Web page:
Sunday, July 26, 2009
As I have sat the last couple days and reflected on this very busy summer and it's memories, the one thing that always seemed to be in every thought was food! I got to thinking about it more and came to the realization that nearly every meaningful memory that I have seems to involve food in some way. Comfort food as I call it. Part of our lives and memories.
My own personal memories are scattered in their times and places but all those great meals when the family was all together seem to really stand out. My own wedding rehearsal dinner the night before I was married in 1971. The family gathered at an old hotel here in Alliance which is no longer here but the photos and the meal are vivid in my mind. Anniversaries which were many over the years and included special places that we went to eat a nice meal. Our family celebrated the 60th anniversary of my parents in 1996 with a large gathering and fancy meal at our local country club. That was one of the last times in our lives that all our large extended family was together. My parents were the anchor for us all and their passing has left a huge void in our lives but the many memories which I have gathered over the years with them keeps me going. It seems there was always food, meals, and cooking within all those memories.
Birthdays and cake-they just go with family. All those old memories and all the new memories of Grandchildren and their first birthdays. Cake abounds! Sometimes they were homemade and sometimes from the bakery but each one held a special place. A few years ago, I made an angel food cake for my husbands birthday as they are his favorite. I had made hundreds before but that year brought the manufacture of 3 of those cakes before I gave up. Each one fell as it cooled and finally I just filled in with frosting and we ate them all, lopsided and lumpy. We still laugh about those today. I once served what we affectionately call "squirrel cake" to company. I had sat out the cake to cool on my deck and forgot it and a friendly squirrel dug out a piece of the corner before he was caught. I was on a short time dilemma so I cut off one end of the cake and went ahead and frosted it. My company was told about the cake and we all ate it anyway. It was delicious and we all remember that meal often and laugh about us serving them "squirrel cake". Were it not for the cake incident, that ordinary gathering of friends would have been lost to memory!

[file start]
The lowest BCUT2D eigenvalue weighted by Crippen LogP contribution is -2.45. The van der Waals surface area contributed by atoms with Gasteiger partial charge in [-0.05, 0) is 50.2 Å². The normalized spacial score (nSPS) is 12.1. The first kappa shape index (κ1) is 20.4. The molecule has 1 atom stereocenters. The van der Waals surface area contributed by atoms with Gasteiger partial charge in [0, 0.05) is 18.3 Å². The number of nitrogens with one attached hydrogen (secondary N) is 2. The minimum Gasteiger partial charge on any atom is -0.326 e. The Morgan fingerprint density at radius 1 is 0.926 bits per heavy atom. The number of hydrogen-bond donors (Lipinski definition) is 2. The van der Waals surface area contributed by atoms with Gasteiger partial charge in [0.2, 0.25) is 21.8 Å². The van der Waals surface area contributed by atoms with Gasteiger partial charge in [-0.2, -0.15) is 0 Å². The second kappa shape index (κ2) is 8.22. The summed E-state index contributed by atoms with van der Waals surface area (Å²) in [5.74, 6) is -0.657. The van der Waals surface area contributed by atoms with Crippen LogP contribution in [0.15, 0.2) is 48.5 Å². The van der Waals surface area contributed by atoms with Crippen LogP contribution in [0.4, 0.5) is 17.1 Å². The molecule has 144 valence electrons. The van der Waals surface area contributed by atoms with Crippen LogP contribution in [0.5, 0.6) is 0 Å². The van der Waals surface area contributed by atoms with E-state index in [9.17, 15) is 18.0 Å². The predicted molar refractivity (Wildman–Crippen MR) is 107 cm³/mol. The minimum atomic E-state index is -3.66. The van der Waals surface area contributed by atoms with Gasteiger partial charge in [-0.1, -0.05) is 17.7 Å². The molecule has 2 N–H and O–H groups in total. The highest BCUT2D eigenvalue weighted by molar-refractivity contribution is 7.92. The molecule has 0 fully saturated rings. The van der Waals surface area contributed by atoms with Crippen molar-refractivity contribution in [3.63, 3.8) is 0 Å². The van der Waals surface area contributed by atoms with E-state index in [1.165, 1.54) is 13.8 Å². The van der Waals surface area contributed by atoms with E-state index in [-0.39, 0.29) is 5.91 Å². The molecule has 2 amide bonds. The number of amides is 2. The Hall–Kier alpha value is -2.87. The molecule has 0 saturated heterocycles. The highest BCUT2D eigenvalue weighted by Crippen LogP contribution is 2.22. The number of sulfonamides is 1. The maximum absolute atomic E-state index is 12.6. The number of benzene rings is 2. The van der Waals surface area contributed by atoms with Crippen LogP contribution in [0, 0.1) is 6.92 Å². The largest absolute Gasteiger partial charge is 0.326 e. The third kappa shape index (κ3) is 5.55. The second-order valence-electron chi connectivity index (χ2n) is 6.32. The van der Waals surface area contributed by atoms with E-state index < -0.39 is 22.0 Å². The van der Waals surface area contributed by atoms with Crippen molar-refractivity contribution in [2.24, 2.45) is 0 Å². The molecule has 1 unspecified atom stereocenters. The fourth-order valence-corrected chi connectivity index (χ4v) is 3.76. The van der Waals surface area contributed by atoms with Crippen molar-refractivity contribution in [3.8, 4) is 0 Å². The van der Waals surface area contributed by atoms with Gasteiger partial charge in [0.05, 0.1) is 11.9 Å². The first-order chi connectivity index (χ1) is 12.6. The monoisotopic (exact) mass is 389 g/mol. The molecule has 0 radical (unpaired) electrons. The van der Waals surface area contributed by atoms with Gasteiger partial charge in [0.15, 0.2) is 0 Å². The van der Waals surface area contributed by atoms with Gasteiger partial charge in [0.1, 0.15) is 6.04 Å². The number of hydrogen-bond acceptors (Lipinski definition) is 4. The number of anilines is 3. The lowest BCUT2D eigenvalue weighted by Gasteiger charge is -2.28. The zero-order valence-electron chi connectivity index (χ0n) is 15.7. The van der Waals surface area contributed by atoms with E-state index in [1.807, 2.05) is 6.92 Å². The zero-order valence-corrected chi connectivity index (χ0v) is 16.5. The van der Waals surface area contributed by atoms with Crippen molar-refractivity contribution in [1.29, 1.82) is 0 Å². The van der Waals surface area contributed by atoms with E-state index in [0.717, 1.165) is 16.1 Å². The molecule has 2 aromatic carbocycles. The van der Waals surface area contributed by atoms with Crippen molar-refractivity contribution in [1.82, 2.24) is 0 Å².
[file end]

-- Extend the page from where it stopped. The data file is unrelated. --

As my children were growing up, we did a lot of camping out and participated in the old time mountain man "rendezvous". Cooking over open pit fires with old utensils was great fun and I hope gave my sons some great memories to carry through life with them. They learned the value of modern amenities and history along the way. Not to mention some great meals with wild game- even turtle and snake graced our table! Our dutch oven peach cobbler is great and even though we camp somewhat more modern now days, we still love that peach cobbler over an open fire pit. I wonder if son Jason has prepared that for his 8 children while out camping? He could probably fore-go the snake and just include that as one of his family memories !!!
Grandma Opal Coleman was the grandest of ladies, born before 1900, the oldest of 15 children and she was an awesome cook. I am the lucky owner of several of her recipes but my offerings never have compared to hers. I never really saw her use a recipe anyway and I loved to spend time with her while she cooked. She made the most wonderful, yet simple "fried potatoes". I stayed with her a lot and begged for them each time. To this day I have not been able to make mine taste like hers. I can still taste and smell them each time I think about it, the memory of them never goes away. They were definitely comfort food of the highest degree! Each Christmas she made two favorite kinds of cookies. She stored them in tins in the cool basement and of course all the Grandchildren loved them and they were the most special cookies ever. I make those almost every year too but they will never compare to the ones from Grandma's tins!